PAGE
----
3. An attachment as set forth in claim 2, including shade'means secured to the attachment ring and positioned to move in a path in ,front of the detector for blocking the light to the detector to, a greater and less extent depending upon the position of the adjusting ring. r

4. An attachment as set forth in claim 3,

wherein said setting ring has two limits of movement,-

including signal means connected to said control means to identify when the limits of movement are reached.

5. An attachment as set forth in claim 3, wherein said servomotor has an armature energizable in one polarity to achieve rotation in one direction and energizable in the other polarity to achieve rotation in the other direction,

said control means includes a pair of power transistors connected to said armature, and a pair of series-connected complementary transistors having interconnected collectors connected to the bases of the power transistors to control the polarity of energization of said armature.

6. An attachment as set forth in claim 5, wherein said control means includes a potentiometer having a slider, said potentiometer being connected between the bases of said complementary transistors, and means connecting said detector to said slider.

7. An attachment as set forth in claim 5,

wherein said adjusting ring has two limits of rotation,

said control means including first limit switch means positioned to be actuated when one of said limits of rotation is reached, second limit switch means positioned to be actuated when the other of said limits of rotation is reached, first circuit means including the first limit switch means, second circuit means including the second limit switch means, said circuit means being connected in parallel with each other and in series with said armature, one circuit means including a diode permitting current flow only in one direction and the other circuit means including a diode permitting current flow only in the other direction.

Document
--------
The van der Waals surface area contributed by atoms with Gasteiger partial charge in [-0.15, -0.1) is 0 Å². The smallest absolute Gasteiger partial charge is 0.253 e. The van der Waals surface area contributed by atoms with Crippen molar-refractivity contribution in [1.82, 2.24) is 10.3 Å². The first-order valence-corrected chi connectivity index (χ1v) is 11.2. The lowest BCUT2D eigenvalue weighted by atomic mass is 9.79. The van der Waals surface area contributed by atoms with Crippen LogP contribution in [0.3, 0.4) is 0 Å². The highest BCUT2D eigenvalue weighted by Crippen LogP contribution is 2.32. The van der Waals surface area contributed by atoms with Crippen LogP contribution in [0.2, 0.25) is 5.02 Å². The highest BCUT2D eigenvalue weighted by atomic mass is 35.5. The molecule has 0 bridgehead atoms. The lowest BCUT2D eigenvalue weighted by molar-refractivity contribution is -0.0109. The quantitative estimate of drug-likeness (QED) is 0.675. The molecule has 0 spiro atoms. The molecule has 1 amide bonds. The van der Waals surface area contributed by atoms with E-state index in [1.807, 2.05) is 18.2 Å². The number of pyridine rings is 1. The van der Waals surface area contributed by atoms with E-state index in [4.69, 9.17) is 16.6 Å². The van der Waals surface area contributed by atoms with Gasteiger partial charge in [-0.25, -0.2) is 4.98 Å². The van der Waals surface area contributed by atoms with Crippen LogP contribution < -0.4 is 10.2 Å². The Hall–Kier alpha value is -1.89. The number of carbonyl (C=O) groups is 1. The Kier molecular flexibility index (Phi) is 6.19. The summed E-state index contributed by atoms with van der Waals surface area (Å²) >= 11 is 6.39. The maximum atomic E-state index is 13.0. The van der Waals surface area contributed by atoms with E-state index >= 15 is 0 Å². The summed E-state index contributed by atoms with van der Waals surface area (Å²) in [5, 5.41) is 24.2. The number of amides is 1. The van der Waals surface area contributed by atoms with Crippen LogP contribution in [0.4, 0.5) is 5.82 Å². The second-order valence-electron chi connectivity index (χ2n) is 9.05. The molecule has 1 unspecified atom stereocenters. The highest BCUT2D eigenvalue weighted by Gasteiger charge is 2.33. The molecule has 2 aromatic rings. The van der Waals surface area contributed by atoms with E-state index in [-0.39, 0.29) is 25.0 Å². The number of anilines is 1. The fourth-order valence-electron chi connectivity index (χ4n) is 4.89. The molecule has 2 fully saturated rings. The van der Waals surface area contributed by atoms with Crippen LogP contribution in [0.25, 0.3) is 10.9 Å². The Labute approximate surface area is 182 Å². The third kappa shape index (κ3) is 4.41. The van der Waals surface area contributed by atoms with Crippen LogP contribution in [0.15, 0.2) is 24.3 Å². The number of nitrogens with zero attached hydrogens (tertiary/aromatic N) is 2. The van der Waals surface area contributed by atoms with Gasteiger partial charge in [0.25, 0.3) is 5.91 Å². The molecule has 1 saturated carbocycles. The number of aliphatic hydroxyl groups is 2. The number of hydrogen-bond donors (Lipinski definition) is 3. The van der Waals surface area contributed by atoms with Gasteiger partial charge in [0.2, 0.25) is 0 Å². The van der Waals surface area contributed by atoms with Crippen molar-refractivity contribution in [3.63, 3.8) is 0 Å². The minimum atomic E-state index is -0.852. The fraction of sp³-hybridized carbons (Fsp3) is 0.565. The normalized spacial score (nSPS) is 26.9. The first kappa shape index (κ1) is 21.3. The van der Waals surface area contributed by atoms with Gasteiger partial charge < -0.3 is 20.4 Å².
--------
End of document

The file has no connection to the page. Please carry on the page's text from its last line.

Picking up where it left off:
8. An attachment as set forth in claim 7,

wherein said detector is a photoconductive cell, and

said means connecting said detector to said slider includes voltage divider including resistance means variable in steps by means of a setting knob.

9. An attachment as set forth in claim 1 for use with a photoflash unit, characterized by said setting ring having a limit of movement corresponding to minimum ambient illumination, said control means including switch means connectable to said unit to switch on said unit when said limit of movement is reached.

10. An attachment as set forth in claim 1, wherein said opening is a slot aligned with the axis of the opening and said pawl is mounted for pivotal movement about a line in a plane transverse to said axis.

11. An attachment as set forth in claim 1,

wherein said setting ring has two limits of movement,

including signal means connected to said control means to identify when the limits of movement are reached.

12. In an attachment for automatically setting photographic cameras having an objective and a diaphragm receives light, electronic means connecting said detector and said motor for setting the rotatable position of the motor in response to the light received by said detector, the improvement in said attachment comprismg: